Statistics produced by the UN Conference on Trade and Development (UNCTAD) show that only one in five people in the LDCs use the Internet and in most developing countries well below five per cent of the population engages in online shopping. Moreover, the insufficient quality of broadband services hampers the ability to use teleconferencing tools and to connect worldwide.
This is even more of a reason for Africa to exert additional efforts to engage fully in the digital economy and to develop suitable technologies to integrate further into the world economy. The lagging behind of Africa in its digital readiness has caused much damage, compelling the African countries to stop their meetings and thus undermining the much-praised progress of the African Continental Free Trade Area (AfCFTA) and delaying its implementation by at least another year to the distress of its sponsors, the African leaders themselves.
The pandemic should cause the African countries seriously to consider digitising their economies as a priority and to look into expediting the establishment of their own platforms. Such platforms would be multi-purpose, and they would undoubtedly create a greater interest in e-commerce, allow Africa to have its own continental cloud, thus ensuring greater security and privacy, and help activate the micro, small and medium-sized enterprises that are widespread in African economies. They would also increase the quality and affordability of broadband connectivity in Africa, making the Internet a standard device for the people of the continent and boosting its usage by producers and consumers alike to promote inter-African trade.
Our countries should engage more in building their own regional and continental clouds that should serve the African continent in its entirety. Such a solution has been advanced by the African Union (AU) through the African Electronic Trade Group (A e-Trade), a group of African individuals from the diaspora and from various disciplines that aims to be a part of the grassroots transformation of the continent and that stands ready to finance the project.
A public-private partnership agreement whose ultimate objective would be to strengthen the effective implementation of the AfCFTA would boost inter-African trade through the digitisation of the economy and counter the security implications of the evolving use of digital tools beyond the continent. Such an initiative is praiseworthy. It is essential to empower African governments with the digital technology and digital tools they need to help create e-government programmes that promote sustainable development and ultimately boost inter-African trade in an accelerated manner.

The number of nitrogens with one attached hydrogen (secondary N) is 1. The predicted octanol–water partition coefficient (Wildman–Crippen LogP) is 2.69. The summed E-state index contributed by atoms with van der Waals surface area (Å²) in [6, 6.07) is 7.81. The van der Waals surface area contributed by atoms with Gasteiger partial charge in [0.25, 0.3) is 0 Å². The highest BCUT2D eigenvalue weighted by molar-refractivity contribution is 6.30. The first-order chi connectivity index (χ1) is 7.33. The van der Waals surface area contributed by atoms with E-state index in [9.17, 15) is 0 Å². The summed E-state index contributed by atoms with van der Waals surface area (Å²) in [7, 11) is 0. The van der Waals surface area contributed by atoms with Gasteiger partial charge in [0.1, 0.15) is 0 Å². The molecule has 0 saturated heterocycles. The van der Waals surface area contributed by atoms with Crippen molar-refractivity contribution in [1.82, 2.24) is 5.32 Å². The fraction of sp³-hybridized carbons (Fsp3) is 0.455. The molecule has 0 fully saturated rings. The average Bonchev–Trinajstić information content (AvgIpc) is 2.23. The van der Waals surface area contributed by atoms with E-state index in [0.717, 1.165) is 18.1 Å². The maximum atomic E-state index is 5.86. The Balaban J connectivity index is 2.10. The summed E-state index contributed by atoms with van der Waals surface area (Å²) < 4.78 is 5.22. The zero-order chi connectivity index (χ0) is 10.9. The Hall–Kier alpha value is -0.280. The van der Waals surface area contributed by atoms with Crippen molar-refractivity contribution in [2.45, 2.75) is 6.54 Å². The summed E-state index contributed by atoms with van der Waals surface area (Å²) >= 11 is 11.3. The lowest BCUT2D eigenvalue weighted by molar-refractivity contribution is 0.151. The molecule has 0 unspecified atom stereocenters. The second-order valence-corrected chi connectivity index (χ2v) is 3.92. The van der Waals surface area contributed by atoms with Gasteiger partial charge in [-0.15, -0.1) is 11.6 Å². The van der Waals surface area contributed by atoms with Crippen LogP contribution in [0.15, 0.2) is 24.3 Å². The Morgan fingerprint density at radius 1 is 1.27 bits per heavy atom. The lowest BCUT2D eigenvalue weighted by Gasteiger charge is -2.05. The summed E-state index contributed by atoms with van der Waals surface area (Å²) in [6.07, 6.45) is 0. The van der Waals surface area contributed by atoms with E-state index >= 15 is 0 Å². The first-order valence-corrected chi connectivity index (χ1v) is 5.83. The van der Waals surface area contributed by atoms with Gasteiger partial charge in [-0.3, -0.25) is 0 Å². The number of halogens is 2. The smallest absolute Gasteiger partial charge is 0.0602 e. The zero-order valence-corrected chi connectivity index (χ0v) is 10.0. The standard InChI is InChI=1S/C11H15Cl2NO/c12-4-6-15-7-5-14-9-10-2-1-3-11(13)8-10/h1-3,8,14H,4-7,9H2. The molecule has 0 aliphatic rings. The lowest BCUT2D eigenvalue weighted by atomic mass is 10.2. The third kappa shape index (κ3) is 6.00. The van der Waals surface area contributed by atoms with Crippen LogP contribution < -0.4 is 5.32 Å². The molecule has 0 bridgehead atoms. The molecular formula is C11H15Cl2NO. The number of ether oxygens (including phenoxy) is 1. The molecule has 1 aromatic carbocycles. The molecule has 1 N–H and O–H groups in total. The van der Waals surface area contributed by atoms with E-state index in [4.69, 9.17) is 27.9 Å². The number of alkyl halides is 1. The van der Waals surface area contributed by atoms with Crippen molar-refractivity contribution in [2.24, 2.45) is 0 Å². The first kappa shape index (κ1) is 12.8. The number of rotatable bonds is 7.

Though the Covid-19 has drawn the attention of the international community towards the haves and have-nots of digital technology, it can also be a stimulus for the effective globalisation of digitisation. It has made clear that the digitisation of our economies is no longer a luxury to indulge in, but a necessity for citizens in everyday life.
There can be no backtracking or halting of the growing digitisation that seems to be even faster than the spread of the coronavirus itself. Much more attention should be paid to bridging existing and emerging digital divides in order to allow more countries and more people to take advantage of digitisation. No government, no citizen, can feel complacent about being bypassed, and no country or continent can remain on the margins of digitisation.
*The writer is former assistant foreign minister for international economic affairs.
*A version of this article appears in print in the 30 April, 2020 edition of Al-Ahram Weekly